What to Know About Biden’s Student Loan Repayment Proposal


In the past, new plans didn’t lead to the shuttering of older plans, which is why there’s a confusing assortment of options on the books.

The Biden administration said it wanted to simplify the assortment of choices so that borrowers weren’t overwhelmed: It proposed phasing out new enrollments into the Pay as You Earn (PAYE) and income-contingent repayment (I.C.R.) plans, while limiting the circumstances where a borrower can later switch into the income-based repayment (I.B.R.) plan.

Borrowers with Parent PLUS loans, however, will not lose access to the I.C.R. repayment plan.

There’s already a confusing assortment of income-driven plans available. The amended REPAYE plan is generally more affordable than the five (!) existing plans, including PAYE, I.C.R. and I.B.R., which comes in two versions.

But all income-driven plans generally operate in the same fashion. Payments are calculated based on your earnings and household size, and are readjusted each year. After monthly payments are made for a set number of years — usually 20 — any remaining balance is forgiven. (The balance is taxable as income, though a temporary tax rule exempts balances forgiven through 2025 from federal income taxes.)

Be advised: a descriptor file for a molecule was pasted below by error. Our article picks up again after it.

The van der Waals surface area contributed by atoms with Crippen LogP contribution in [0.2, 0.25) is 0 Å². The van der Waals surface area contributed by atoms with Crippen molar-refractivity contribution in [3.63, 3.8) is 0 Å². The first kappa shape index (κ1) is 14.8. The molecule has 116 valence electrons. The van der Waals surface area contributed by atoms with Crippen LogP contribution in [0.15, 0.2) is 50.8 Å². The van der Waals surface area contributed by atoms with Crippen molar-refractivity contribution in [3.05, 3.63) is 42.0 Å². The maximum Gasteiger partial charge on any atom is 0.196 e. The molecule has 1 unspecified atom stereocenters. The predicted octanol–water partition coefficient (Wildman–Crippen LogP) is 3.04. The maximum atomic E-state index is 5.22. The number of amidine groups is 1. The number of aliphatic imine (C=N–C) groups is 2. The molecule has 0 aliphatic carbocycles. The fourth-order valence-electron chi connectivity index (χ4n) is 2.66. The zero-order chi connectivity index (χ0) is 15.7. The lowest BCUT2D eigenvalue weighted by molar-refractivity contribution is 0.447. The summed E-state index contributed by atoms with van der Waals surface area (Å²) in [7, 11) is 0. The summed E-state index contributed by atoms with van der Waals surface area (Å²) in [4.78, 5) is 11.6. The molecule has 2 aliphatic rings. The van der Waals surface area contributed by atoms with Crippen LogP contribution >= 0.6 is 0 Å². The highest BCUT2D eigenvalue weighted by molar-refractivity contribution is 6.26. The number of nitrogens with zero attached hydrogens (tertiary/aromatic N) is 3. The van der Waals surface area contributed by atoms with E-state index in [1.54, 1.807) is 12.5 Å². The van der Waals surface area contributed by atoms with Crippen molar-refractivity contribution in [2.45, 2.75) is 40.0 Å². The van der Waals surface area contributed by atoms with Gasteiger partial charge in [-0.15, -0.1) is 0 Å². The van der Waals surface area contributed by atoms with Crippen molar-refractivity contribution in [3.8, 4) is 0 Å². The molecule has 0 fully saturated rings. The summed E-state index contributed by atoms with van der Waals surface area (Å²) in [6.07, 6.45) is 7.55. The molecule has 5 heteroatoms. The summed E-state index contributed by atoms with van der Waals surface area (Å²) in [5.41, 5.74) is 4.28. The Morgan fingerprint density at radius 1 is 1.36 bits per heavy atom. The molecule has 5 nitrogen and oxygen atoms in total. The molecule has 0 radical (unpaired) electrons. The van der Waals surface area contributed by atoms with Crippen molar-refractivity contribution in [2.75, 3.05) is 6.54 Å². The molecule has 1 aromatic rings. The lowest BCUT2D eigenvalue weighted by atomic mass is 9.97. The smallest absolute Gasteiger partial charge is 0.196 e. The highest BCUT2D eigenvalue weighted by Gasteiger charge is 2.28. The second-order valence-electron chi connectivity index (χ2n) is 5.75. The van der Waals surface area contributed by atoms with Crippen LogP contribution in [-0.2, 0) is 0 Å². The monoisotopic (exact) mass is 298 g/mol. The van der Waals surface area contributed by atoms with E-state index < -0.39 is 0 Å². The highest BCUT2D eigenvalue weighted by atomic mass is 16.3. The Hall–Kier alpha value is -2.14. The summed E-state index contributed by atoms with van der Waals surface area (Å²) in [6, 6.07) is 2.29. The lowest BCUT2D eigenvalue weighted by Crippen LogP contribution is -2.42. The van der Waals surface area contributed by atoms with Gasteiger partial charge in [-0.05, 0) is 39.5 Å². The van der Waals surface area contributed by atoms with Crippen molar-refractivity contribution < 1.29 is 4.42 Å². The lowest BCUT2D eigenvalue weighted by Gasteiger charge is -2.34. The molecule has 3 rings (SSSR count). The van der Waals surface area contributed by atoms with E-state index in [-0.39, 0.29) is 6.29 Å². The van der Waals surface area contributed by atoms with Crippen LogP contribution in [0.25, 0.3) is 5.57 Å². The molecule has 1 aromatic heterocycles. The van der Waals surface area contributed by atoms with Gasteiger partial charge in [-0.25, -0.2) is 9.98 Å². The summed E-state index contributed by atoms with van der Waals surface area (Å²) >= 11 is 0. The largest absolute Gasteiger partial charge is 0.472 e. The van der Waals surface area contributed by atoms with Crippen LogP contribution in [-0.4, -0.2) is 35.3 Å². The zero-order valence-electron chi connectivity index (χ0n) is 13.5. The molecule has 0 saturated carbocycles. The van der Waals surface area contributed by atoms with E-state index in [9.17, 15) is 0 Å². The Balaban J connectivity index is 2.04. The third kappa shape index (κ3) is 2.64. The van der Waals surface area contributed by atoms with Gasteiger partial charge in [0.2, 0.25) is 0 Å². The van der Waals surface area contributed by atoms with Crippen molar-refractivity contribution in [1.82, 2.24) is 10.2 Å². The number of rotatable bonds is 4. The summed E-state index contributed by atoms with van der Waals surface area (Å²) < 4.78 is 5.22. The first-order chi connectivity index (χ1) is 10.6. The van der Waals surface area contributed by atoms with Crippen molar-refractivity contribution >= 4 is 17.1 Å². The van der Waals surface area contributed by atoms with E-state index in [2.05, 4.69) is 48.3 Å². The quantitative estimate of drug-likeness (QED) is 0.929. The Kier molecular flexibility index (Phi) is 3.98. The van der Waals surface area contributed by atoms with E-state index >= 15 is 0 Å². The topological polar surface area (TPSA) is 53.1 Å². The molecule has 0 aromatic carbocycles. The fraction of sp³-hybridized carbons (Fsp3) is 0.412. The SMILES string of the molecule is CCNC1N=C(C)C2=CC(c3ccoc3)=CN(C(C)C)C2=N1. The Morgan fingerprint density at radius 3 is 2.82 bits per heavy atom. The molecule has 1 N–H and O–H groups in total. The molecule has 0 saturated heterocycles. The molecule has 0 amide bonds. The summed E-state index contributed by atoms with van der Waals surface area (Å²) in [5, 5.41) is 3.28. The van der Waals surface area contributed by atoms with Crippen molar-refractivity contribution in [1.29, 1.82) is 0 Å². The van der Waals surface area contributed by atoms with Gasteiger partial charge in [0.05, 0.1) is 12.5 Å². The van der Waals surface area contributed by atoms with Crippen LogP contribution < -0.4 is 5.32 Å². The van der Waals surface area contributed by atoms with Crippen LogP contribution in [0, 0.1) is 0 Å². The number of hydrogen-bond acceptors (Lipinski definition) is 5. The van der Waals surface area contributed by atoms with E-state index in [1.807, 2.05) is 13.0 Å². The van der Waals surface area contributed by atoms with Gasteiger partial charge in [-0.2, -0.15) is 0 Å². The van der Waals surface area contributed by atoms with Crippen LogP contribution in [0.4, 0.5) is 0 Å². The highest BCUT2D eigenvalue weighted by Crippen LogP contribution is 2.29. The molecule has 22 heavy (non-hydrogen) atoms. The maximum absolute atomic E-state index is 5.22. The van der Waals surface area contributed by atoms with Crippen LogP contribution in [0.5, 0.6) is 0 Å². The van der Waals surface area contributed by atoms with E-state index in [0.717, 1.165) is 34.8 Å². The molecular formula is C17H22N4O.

The proposed plan’s rules are more generous in several ways.

To start, it would reduce payments on undergraduate loans to 5 percent of discretionary income, down from 10 percent in the existing REPAYE plan (and 15 percent in other plans). Graduate debt is also eligible, but borrowers would pay 10 percent of discretionary income on that portion. If you hold both undergraduate and graduate debt, your payment will be weighted accordingly.

But it also tweaks the payment formula so that more income is protected for a borrower’s basic needs, which in turn reduces payments overall. That change will also allow more low-income workers to qualify for zero-dollar payments. No worker earning under 225 percent of the poverty level — or what a $15 minimum wage worker earns annually — will have to make a payment, the administration said.

And people who took out smaller loans — or those with original balances of $12,000 less in total — would receive another advantage. They would make monthly payments for 10 years before cancellation, instead of the more typical 20-year repayment period.

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